• Serving a region with the highest nicating the issues they are facing to limited supply and high demand for number of veterans per capita in the the public. “One of our greatest ac- library services. Increased library use state, the Mountain Regional Library complishments has been keeping is being driven by needs from all System’s partnership with the Depart- public computers and services avail- demographics: basic level computer ment of Veterans’ Affairs provides able in the face of all the cuts,” said training for displaced workers and classes for veterans, spouses and the assistant director of the Hall retirees, e-book enthusiasts, families caregivers on how to use the depart- County Library System. “Our patrons taking advantage of free DVDs and ment’s website for a variety of health recognize that a public library does CDs, and Internet connectivity for the and medical needs. A technical school not have to offer Excel training, but thousands of Georgia residents with- provides instructors for computer and we’re still offering classes, albeit less out high-speed broadband at home. English as a Second Language classes often. But what has also helped us Library staff interviewed voiced their for a specialized outlet of the Athens during these harsh times is that we commitment to removing barriers to Regional Library System. The outlet have done a good job publicizing the service through sufficient levels of serves as a resource and information challenges of our funding cuts and broadband capacity, access to cutting- center for the nearly 18,000 Hispanic explaining what has been behind some edge technology, expanded e-book immigrants who live in the county; it tough choices.” collections, and, most importantly, is often the first stop for many new funding to sustain the open hours and immigrants so they can learn English Conclusion staffing needed to provide the critical and computer skills. Georgia libraries are energetically digital literacy skills necessary to suc- A number of libraries note the pursuing innovative solutions to bal- ceed in today’s global, technology- importance of successfully commu- ance the continuing challenges of driven marketplace. IDAHO FIELD REPORT Executive Summary band Technology Opportunity Pro- year for which national statistics are The Great Recession has affected gram (BTOP) grant awarded to Idaho available), Idaho libraries reported Idaho more than almost any other (and matching funds from the Bill & hosting more than 9.2 million library state. Since 2008, the unemployment Melinda Gates Foundation and Idaho visits, answering 1.2 million reference rate increased over 150 percent. In Public Television), 40 percent of the questions, and circulating more than response to job losses in manufactur- state’s library buildings will increase 13.9 million items. summer 2012 ing, logging, mining, and construc- bandwidth and the number of public Idaho residents are served by 724 tion, the unemployed are seeking access computers. Upon completion employees, of whom 78 hold a Master’s GEDs, computer skills, and new train- of the BTOP grant-funded installa- degree in Library and Information ing to reenter the workforce, and many tions, bandwidth, computers and Science. The state ranks 46th in the|  are looking to their public libraries Internet users are expected to increase nation (including the District of Colum-digital supplement  for computer access and training. by a factor of ten.8 bia) for full-time equivalent (FTE) staff Seventy percent of public libraries in per 25,000 residents, with 1.44 FTE per Idaho reported that they are the only Background capita compared to the national average free public Internet access point in Idaho has 104 public library jurisdic- of 2.77 FTE. The state also ranks 31st in their communities. However, many tions, with 141 physical locations and the country in operating revenue per are poorly equipped with low band- 10 mobile libraries (bookmobiles) to capita - $33.38, compared with a na-|  width and too few computers. Idaho serve a population of 1.4 million resi- tional average of $36.84.10americanlibrariesmagazine.org  ranks 41st in the country for providing dents, of whom 34 percent reside in Seven library directors and one public access computers per outlet – rural areas .9 The majority of libraries branch manager were interviewed be- 8.5 per capita, compared to the na- are organized either as municipal tween November 2011 and January 2012 tional average of 13.9.7 libraries (48.1 percent) or district as part of the Public Library Funding However, there is also good news libraries (51.9 percent), including a and Technology Access Study. They to report. Thanks to a $1.9 million few school/community libraries and serve communities ranging from National Telecommunications and multi-jurisdictional (city/district) 6,000 to 100,000 residents. Five of Information Administration Broad- libraries. In FY2009 (the most recent those interviewed provide service from40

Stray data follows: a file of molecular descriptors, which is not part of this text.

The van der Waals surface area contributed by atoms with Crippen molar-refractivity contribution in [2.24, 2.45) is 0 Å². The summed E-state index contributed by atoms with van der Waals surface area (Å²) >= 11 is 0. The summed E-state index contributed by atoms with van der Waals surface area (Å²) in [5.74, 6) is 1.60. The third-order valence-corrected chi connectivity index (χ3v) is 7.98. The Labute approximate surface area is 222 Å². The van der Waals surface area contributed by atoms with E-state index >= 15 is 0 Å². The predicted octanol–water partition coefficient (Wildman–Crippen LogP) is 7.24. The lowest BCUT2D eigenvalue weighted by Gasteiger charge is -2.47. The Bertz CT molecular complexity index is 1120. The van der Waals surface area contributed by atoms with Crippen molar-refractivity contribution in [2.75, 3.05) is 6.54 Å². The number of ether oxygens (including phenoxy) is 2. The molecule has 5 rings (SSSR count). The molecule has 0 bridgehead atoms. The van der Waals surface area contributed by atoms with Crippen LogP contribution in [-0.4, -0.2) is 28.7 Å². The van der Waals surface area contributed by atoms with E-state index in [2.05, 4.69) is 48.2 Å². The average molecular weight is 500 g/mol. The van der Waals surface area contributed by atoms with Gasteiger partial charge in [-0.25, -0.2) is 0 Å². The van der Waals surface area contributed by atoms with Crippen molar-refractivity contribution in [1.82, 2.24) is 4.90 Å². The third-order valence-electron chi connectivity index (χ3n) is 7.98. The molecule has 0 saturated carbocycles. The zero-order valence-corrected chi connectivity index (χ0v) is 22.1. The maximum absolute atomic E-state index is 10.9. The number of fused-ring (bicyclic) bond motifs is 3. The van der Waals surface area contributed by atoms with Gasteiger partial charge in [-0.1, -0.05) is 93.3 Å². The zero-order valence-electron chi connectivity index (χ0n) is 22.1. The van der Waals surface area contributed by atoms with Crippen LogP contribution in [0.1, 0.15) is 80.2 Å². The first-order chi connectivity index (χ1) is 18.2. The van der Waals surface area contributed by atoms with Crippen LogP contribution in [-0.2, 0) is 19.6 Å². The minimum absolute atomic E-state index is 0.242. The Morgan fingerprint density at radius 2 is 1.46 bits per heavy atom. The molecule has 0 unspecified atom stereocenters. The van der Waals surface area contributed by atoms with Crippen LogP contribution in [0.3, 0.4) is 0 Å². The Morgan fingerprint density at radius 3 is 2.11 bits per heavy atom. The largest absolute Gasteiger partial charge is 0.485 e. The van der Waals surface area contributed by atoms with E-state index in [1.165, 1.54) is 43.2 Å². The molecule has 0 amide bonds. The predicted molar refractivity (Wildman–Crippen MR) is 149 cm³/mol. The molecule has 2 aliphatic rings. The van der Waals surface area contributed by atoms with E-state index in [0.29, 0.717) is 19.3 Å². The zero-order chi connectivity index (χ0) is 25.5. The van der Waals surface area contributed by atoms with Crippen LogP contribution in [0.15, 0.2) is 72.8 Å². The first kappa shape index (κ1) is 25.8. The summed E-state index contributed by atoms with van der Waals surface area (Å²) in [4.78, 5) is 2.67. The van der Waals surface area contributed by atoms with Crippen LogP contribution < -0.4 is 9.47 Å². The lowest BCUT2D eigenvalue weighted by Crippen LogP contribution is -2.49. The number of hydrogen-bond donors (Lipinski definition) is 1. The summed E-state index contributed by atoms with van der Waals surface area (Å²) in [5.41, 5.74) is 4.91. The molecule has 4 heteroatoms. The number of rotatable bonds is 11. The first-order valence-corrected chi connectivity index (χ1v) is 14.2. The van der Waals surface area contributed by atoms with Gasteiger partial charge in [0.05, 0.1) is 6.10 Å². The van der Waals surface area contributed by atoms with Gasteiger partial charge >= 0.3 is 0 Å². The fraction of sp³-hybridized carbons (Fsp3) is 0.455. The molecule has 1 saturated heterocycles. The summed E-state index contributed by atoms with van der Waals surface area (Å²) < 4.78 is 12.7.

• one single outlet, while the other twomanage four to eight outlets. The in-terviews are not meant to provide acomprehensive view of public libraryfunding and technology in the state,but their comments help illuminatetrends, challenges and successes inserving the public in Idaho libraries.Funding LandscapePrimary funding for Idaho’s librariescomes from local sources (95.3 per-cent), and the largest percentage ofoperating expenditures goes for staff(66.1 percent). A few library directorsreport concerns about dwindlingbudgets and are expecting a slow re- Burley Public Librarycovery that corresponds with thenational and state economic lag. The city employees and added new staff to Commission for Libraries. The StateAda Community Library experienced provide two full-time positions at the agency’s LiLI (Libraries Linkinga 33 percent budget decrease over the circulation desk. Idaho) database portal acquired newpast three years, forcing the library to While most libraries report their online resources that include Scout,reduce its databases and public pro- budgets remained stable in FY2011- an online video encyclopedia, andgrams. American Falls District Library 2012, prospects for the coming year are LearningExpress, which providesexperienced an operating budget unclear. The consolidation with the tools for test preparation and skill-decrease of 2 percent, and cut its Post Falls Library resulted in a 46 per- building. The complete LiLI portal ismaterials and technology expendi- cent budget increase for the Commu- available to all Idaho libraries andtures. For 30 percent of Idaho’s nity Library Network, which now residents.libraries, total operating expenditures includes eight service outlets, the larg- The BTOP grant supports a partner-range from $10,000 - $49,000 (IMLS est consolidation in the history of ship with the Department of Labor toFY2009). The Lizard Butte Public Idaho public libraries. However, the provide workshops for library staffLibrary, operating on a $56,000 an- director is moving forward cautiously and community members concernednual budget, has frozen staff salaries. due to the state’s economic climate, with economic development and serv- summer 2012“We had been able to increase the “We will start to rebound in late 2012, ing the jobless and underemployed.budget 3 percent each year but have 2013, so we’re looking at a long, long Mountain Home Public Library retainsput that on hold due to the town’s slow haul. We didn’t boom quite the student coaches to provide technol-economic climate, and staff has not way the rest of the country did.” ogy support to library patrons, while | had salary increases since 2007,” said Ada Community Library and the Com- digital supplement the library director. Technology Resources munity Library Network set up Mountain Home Public Library Among those interviewed, the number courses for e-basics training andexperienced only a slight decrease of public access computers ranged employment skills. “Job search isover the past two years and thanks the from 11 in a small rural library to 83 changing so much that it’s nice to havecity for that, “Based on the economy, in a large suburban library system. All a resource that patrons can use to getand particularly Mountain Home’s of the libraries interviewed provide the help they need,” said one suburban | economy, the city has been proactive wireless Internet access to patrons. library director. americanlibrariesmagazine.org for the last two years getting prepared The 2011-2012 study indicates that The BTOP grant also includes up-for the worst-case scenario.”  Others 92.4 percent of Idaho libraries provide dates of equipment and services, newnoted increases in funding over the Wi-Fi, compared to 75.9 percent a year computers and laptops, firewall/past two years. Nampa Public Library earlier. server and filtering services for CIPAwas able to reopen the library on Six of the libraries interviewed were compliance, and faster Internet con-Tuesdays and add more staff to a new direct recipients of technology and nections. Nampa Public Library isservice desk. Burley Public Library online resources provided through planning to use the 12 laptops theyincreased staff salaries to match all the BTOP grant awarded to the Idaho received to develop a technology train- 41